Africa is the second largest continent in the world After Asia and houses over 50 countries with almost 50% more population than Europe which is about 1 billion vs 700 million. Asia is the biggest continent in the world with slightly under 50 countries but has almost 4 billion population which is about 60% of the world population.

Yet the US is a white man's nation and labels anyone from Asia an Asian-American (except Indians of course but then again Pakistanis are also considered Indian in the US, even though they are at the brink of nuclear war with each other) and everyone from Africa is African-American of course. While it can't tell the difference between 4 billion people in Asia and a billion in Africa, it sure can label Irish-American's, with Ireland having only a population of slightly over 4 million.

I am white btw. My family and I lived in Africa for 6 years, and the cultural differences you will encounter between different African countries and the differences you will see in the physical appearances of their citizens will be no less than the differences that someone will see between the US and Mexico. But then again, everybody not white looks the same to the general white person that they can just categorize all non-white people as African-Americans or Asian-Americans.
Unfortunately our history does not necessarily mirror the experience of Blacks in Europe. i would like nothing better to say Nigerian-American or Ghanaian-American although it's still over simplified. We were robbed of our ability to pledge allegiance to one of the many cultures of Africa when our ancestors were forced to accept the homogeneity of oppression. Sad fact of life. Using the term "African-American" is our only, perhaps feeble attempt, to regain pride in the ancient lands and cultures that originally spawned us. As I've said before, myself, like many African-Americans are actually a new tribe, mixed by choice and by force with European and Native -American bloods. If someone came up with a more generally accepted term describing just that, I would prefer it.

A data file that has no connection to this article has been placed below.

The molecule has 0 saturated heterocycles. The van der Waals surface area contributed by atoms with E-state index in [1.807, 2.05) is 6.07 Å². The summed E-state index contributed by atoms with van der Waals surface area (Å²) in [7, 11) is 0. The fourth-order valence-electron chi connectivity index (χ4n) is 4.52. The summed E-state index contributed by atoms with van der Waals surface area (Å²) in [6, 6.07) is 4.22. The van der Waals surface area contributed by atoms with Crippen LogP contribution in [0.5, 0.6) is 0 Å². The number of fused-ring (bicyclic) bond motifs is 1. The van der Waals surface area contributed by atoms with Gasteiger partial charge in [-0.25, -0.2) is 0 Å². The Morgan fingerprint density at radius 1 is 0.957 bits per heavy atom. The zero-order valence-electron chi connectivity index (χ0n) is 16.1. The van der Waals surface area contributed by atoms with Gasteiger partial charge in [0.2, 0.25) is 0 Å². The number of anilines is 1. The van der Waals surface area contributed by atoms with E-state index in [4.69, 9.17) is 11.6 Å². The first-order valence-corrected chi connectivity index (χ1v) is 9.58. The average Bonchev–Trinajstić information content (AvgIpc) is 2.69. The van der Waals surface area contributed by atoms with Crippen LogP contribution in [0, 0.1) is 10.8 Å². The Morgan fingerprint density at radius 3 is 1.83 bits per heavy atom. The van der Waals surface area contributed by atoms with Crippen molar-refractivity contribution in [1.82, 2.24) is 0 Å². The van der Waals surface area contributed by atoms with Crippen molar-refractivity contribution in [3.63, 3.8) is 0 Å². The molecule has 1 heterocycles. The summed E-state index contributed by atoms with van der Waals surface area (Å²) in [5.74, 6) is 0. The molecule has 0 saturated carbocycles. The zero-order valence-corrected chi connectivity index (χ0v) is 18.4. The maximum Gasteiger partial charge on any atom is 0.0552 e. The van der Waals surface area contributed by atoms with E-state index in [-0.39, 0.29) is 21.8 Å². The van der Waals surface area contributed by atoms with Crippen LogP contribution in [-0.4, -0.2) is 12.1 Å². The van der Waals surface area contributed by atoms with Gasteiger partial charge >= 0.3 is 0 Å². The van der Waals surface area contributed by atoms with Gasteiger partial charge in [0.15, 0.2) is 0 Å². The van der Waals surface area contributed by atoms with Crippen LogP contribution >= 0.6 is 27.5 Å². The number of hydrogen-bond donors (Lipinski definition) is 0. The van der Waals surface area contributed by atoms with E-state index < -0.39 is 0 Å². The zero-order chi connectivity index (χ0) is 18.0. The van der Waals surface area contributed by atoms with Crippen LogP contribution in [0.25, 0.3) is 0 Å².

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Old 01-05-2010, 10:07 AM
 
Location: Coastal Bend, Texas
113 posts, read 191,284 times
Reputation: 39
Quote:
Originally Posted by saltire001 View Post
That's why we shouldn't use any of those terms. Too late for my generation or even for anyone over 10 or so years old since what we know is already imprinted deep in our minds. We live in the US, we are Americans, we aren't Irish or Scottish or "African". If you are interested in your heritage, great for you.. It is good to know it and not forget where your family is from or what they did to get here, but you yourself are an American, period. There are no countries in the world where every citizen is of the same ancestry, you decide to live in one country and abide by its laws/rules, you are a citizen of that county. Your ancestors came to this country as non-Americans (including anyone from any American Indian tribe) but you were born here and raised here, and are 100% American.

If you are white and are trying to point out another white guy in a crowd, you don't refer to him as the "white guy" and if you are black, you don't describe other black people as "the black guy". People need to use traits other than the color of the skin to describe a person and even though it may be possible in a generation or two to minimize racism, I don't see it happening in our lifetime. People can pretend as much as they want that they are not racist but when they start using the words white/black/yellow, it automatically goes to show that they do not consider people the same since at a subconscious (or even conscious) level they do categorize them based on color and race.
Well,I remember in the seventies,the "Politically correct"word was negro.Then in the eighties,it was changed to "Black".Then,in the middle nineties,it was again changed to African American.What's next?
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Old 01-05-2010, 12:20 PM
 
Location: Way South of the Volvo Line
2,740 posts, read 5,013,682 times
Reputation: 2665
It has always been a progression based on what kind of respect could be afforded to Blacks expected from Americans at large. " Negro" was a pseudo-scientific term originating from the common misconception that there a three main groups of human beings, once considered an improvement on "colored" , which was non-descriptive and generally used condescendingly ( think circa 1954) . "Black" came about as a strong term demanding attention and accentuating the polarizing condition of our racial groups in the 60's and 70's. Then "Afro-American", a little more on track with actual heritage, but still kind of trendy, like the hairstyle.
One has to remember that most of us Americans of African descent never had a "mother tongue" to refer to nostalgically. We have never known the actual country or village of our great-great grandparents like so many of our Irish or Italian descended fellow Americans. This is not by choice but a calculated effort on the part of the ruling(owning) classes that sought to enslave our ancestors. It creates a personal void as well as a historical one. No specific traditional folk tunes to hum, no village colors to as souvenirs. This is what most Americans fail to understand.